Forest Bathing (Shinrin-Yoku)
Women's nature connection facilitation
Why Forest Bathing?
Also known as forest therapy or shinrin-yoku, forest bathing is the practice of taking in the atmosphere of a forest or other natural environment through all of one's senses. For more detailed information and FAQ's, see this page.
Research has revealed numerous health benefits to this practice, some of which include:
Park et al (2007) show that shinrin-yoku lowers the level of the stress hormone cortisol and aids relaxation.
Yu et al (2017) find that a short forest bathing walk elevated positive emotions and decreased emotions such as anxiety, anger and confusion among middle-aged and elderly participants.
Research into the beneficial effects of nature is growing. If you want to find out more, the ANFT is a good place to start.
Li (2008) found that participants in a 3-day shinrin-yoku trip displayed higher levels of NK cells (disease fighting cells in the body) which lasted more than 30 days after the trip.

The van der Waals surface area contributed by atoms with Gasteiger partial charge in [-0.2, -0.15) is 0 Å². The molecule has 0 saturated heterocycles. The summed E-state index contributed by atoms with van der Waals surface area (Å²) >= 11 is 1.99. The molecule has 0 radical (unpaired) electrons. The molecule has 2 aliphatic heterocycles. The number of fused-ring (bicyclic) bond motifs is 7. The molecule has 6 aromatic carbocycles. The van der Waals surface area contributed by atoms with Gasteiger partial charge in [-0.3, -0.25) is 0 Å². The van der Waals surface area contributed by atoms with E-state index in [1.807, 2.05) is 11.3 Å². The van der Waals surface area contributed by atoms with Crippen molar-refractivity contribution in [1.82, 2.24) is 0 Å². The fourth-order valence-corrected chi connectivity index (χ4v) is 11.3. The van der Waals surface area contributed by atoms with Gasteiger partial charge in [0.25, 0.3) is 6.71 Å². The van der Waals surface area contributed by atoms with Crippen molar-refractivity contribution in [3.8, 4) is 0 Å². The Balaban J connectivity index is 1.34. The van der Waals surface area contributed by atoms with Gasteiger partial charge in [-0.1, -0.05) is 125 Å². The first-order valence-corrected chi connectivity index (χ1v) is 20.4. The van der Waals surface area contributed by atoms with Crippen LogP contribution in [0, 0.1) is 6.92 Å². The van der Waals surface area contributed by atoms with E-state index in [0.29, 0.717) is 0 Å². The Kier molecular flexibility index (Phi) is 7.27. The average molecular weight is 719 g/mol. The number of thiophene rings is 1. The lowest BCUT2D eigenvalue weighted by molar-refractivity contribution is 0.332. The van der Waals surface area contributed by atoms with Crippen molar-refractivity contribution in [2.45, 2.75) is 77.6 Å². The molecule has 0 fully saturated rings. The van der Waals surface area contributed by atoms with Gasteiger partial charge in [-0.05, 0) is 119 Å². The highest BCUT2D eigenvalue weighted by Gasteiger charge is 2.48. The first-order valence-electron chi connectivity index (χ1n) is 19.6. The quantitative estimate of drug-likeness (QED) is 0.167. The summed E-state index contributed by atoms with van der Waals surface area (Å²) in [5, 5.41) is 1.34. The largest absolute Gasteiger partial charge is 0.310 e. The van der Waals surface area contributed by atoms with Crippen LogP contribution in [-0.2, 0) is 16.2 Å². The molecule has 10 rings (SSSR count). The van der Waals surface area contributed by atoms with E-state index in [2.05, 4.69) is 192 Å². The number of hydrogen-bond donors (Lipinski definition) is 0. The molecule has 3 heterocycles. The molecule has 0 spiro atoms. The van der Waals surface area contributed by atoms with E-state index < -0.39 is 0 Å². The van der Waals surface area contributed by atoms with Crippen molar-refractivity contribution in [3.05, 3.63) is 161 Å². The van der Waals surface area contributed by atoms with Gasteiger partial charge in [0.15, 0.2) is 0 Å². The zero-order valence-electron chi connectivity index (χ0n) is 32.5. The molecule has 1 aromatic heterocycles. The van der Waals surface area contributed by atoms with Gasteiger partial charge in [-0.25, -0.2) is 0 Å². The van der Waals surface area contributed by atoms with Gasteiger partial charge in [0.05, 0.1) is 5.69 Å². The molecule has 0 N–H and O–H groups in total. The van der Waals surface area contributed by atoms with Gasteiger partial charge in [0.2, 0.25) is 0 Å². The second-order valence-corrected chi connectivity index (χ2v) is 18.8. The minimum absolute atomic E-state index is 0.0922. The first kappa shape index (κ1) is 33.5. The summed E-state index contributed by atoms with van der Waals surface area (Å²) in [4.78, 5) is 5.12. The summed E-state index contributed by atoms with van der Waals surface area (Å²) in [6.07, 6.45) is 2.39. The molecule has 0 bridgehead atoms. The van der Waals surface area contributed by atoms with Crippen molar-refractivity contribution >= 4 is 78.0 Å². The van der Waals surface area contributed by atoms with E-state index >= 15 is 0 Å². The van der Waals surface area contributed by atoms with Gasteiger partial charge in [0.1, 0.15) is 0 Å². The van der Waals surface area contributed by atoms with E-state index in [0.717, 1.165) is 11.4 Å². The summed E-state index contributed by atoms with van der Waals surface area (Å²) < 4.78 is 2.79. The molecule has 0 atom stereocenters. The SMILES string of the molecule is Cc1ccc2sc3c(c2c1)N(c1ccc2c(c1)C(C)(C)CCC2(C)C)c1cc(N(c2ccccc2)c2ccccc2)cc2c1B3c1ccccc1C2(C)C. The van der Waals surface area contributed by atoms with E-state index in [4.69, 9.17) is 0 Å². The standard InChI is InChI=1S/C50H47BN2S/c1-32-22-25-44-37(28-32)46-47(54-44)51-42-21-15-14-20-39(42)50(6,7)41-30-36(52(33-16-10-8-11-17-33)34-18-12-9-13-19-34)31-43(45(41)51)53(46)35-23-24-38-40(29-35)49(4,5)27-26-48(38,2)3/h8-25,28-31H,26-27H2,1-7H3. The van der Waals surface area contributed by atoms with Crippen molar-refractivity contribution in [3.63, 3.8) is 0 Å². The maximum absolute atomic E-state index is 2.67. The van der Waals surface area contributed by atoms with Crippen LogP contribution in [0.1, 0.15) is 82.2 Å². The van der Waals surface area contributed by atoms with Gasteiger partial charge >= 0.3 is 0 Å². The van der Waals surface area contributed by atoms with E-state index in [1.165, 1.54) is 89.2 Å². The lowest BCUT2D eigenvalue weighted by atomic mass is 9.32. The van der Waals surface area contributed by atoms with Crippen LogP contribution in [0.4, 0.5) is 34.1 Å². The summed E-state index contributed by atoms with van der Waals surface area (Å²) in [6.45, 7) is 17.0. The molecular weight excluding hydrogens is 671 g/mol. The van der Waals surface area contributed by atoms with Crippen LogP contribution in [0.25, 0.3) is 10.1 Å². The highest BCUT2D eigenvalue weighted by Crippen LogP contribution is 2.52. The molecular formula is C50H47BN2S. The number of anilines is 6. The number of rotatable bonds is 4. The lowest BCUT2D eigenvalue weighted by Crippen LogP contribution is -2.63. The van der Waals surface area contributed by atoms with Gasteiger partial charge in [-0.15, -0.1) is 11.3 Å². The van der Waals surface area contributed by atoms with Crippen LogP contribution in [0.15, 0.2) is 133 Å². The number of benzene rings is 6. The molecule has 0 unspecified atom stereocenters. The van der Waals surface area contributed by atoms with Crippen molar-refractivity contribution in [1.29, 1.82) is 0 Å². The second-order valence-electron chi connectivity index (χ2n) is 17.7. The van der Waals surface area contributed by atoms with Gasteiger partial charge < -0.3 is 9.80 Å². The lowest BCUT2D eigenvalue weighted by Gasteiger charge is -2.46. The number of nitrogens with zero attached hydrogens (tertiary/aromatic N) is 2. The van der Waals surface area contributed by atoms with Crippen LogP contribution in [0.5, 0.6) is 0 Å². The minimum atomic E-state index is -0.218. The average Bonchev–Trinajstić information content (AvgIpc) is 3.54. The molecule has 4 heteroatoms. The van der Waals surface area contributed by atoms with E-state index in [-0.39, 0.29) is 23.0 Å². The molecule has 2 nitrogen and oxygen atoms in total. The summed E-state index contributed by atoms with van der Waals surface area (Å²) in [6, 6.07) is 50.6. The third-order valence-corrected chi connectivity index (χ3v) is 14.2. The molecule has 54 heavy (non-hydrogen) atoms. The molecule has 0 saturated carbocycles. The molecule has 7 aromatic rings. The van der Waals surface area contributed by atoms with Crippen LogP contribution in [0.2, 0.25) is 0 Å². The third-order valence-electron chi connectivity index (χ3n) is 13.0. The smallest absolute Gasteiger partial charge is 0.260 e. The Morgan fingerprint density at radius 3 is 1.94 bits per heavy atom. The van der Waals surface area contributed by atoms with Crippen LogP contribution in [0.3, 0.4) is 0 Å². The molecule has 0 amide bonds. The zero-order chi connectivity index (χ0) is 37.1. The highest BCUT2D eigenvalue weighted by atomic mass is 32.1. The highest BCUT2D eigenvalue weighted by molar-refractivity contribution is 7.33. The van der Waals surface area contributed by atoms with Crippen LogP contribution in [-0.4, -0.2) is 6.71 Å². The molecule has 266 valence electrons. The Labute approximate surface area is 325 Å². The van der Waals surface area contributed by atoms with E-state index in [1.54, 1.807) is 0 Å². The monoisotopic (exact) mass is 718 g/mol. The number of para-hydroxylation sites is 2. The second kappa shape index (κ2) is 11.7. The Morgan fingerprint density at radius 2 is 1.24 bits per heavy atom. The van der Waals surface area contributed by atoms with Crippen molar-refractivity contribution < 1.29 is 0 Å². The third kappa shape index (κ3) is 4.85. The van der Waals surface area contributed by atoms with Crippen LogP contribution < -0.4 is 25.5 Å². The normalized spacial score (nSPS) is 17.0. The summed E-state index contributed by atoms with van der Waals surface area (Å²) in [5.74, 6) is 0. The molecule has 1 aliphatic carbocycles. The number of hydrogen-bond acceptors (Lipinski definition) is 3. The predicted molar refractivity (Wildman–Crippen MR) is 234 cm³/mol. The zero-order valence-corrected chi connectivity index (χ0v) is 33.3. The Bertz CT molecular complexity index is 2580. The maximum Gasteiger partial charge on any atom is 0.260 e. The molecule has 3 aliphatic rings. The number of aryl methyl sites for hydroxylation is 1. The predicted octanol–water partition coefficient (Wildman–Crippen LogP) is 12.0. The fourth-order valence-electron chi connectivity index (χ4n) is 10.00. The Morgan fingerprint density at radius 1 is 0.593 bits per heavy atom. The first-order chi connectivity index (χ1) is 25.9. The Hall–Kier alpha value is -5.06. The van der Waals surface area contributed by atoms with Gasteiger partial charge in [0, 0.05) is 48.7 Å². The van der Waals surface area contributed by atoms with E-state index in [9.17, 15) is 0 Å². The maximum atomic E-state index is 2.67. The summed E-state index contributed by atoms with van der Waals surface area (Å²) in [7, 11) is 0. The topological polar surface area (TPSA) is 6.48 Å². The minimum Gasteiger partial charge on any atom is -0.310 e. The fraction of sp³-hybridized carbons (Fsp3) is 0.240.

Atchley & Strayer (2012) found that a 4-day nature immersion among a group of hikers improved performance at a creative, problem-solving task by as much as 50%,
A holistic practice
Forest bathing is best seen as a wellness practice, not a once-off event.
Taking part in forest bathing should not be seen as a substitute for professional medical care - please consult your physician.
Meet Your Guide
ANFT Certified Forest Therapy Guide
I believe that long, slow walks can change lives. As a certified forest therapy guide, I facilitate such walks. On a guided walk with me, you’re invited to slow down, and instead of achieving anything in particular … just be.
I approach this practice from two perspectives:
From time to time, I offer public walks focused on general relaxation and wellbeing for men and women.
For the most part however, I work one-on-one or in small private groups with women who wish to delve a bit deeper into the practice. To do this, I draw on a combination of forest therapy techniques, and tools gathered from my Playing Big facilitator’s training with Tara Mohr in the United States.
My love affair with long walks began as a child, when my father would often take me out on day hikes. Some of the long walks I have completed since then include the Amatola Trail, the Tankwa Camino, and figuring out that I really wanted to be a forest therapy guide when I grew up.
I hope that you and I will walk together soon!